What Sam is doing is allowing Kobik to make the decision for herself. Prior the the events of Fairy Tale Steve discovering her in an abandoned school, Kobik feels utterly helpless, resigned to hide from an enemy that she has determined is too strong. She is the overwhelmed American zeitgeist, threatened on all sides by ideologues and fascists. Steve — and mind you, this is the fantasy, idyllic version of Steve Rogers — convinces her that the only way to stop fascists is to fight them. It is a muddled message, half way between peace and war, and perhaps that’s why the ending of this series feels less hopeful than we might want.
I guess if there’s another part of this resolution that makes me feel bad about the current state of affairs is that this ending relies on a Captain America that is just as strong as he is differential. He forcibly takes back both the vibranium shield and Mjolnir, but has the extreme grace to return them both to their rightful owners.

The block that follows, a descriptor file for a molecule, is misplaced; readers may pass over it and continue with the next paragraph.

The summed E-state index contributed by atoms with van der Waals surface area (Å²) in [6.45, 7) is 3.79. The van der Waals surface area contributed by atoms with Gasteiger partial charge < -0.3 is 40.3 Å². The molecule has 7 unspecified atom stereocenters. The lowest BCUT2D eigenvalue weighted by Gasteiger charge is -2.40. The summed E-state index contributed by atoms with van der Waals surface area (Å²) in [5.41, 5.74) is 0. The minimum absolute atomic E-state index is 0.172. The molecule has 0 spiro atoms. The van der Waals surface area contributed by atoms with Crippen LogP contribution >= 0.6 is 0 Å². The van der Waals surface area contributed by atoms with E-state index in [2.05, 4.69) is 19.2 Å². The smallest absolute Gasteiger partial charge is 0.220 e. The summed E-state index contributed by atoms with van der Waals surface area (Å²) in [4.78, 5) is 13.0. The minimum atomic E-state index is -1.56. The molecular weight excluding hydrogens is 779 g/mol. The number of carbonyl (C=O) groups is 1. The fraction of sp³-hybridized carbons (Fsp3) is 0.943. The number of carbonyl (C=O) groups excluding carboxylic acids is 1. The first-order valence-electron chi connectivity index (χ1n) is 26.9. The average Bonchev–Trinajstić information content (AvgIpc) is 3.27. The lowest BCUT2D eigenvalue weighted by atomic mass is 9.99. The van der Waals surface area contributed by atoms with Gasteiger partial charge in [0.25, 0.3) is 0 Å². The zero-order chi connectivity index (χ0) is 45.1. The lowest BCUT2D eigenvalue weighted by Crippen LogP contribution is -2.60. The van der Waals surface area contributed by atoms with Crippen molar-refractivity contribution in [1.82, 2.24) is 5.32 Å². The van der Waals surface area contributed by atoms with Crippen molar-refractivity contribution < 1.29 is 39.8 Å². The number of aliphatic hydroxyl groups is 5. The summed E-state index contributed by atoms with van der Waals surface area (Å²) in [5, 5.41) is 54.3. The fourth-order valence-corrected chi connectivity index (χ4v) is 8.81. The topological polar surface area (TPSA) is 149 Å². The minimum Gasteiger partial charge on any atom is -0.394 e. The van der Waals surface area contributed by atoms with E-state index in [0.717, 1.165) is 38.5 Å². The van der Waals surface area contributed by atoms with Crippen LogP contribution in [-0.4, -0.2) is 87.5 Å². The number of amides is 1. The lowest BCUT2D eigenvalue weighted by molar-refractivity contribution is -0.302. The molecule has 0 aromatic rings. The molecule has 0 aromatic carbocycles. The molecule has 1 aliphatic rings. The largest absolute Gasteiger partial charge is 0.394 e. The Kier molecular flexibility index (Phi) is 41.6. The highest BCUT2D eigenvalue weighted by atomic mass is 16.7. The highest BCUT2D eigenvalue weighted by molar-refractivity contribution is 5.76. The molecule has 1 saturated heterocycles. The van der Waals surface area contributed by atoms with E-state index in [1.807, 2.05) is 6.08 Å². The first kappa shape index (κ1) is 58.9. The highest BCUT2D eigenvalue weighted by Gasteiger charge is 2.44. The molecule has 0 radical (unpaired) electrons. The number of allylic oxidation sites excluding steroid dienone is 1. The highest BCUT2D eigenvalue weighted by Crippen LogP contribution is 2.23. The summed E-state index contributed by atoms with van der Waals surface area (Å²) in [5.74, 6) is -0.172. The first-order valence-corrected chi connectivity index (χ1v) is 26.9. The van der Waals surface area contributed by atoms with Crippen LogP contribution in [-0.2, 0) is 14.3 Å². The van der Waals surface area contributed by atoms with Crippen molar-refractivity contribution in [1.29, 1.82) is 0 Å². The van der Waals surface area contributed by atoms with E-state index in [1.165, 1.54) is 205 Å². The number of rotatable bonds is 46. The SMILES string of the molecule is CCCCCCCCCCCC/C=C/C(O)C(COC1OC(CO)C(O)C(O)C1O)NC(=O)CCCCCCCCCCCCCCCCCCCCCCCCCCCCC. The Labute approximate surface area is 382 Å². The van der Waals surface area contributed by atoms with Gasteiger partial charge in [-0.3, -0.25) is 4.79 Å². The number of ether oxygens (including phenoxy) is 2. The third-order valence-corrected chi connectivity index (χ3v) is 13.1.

I’m so trained at this point to look for real world analogues in Secret Empire and I am at a loss to name the force in our world that simultaneously has Steve’s power and his humility. He is the embodiment of everything that is good in Captain America, itself an embodiment of American moral exceptionalism. I don’t know if there’s any concrete person or thing that we can point to and say “ah, yes, there is the paragon of paragons we need to save us.”
In that way, Captain America ends up being an aspirational character — representing values we can all strive to embody in our daily lives. I’d gotten so used to the idea that Captain America under Nick Spencer’s pen was only capable of immaculately capturing what is wrong with our country. That’s still there: the invocation of Civil War art, and the use of the world “scars” to describe the damage to the country obviously calls America’s numerous original sins to mind (native genocide, slavery). But if being awful is part of the American identity, so too is finding a path forward. Come together. Stand and fight. The truth — impossible though it may seem — is that resisting a fascistic insurrection is equal parts coming together and fighting.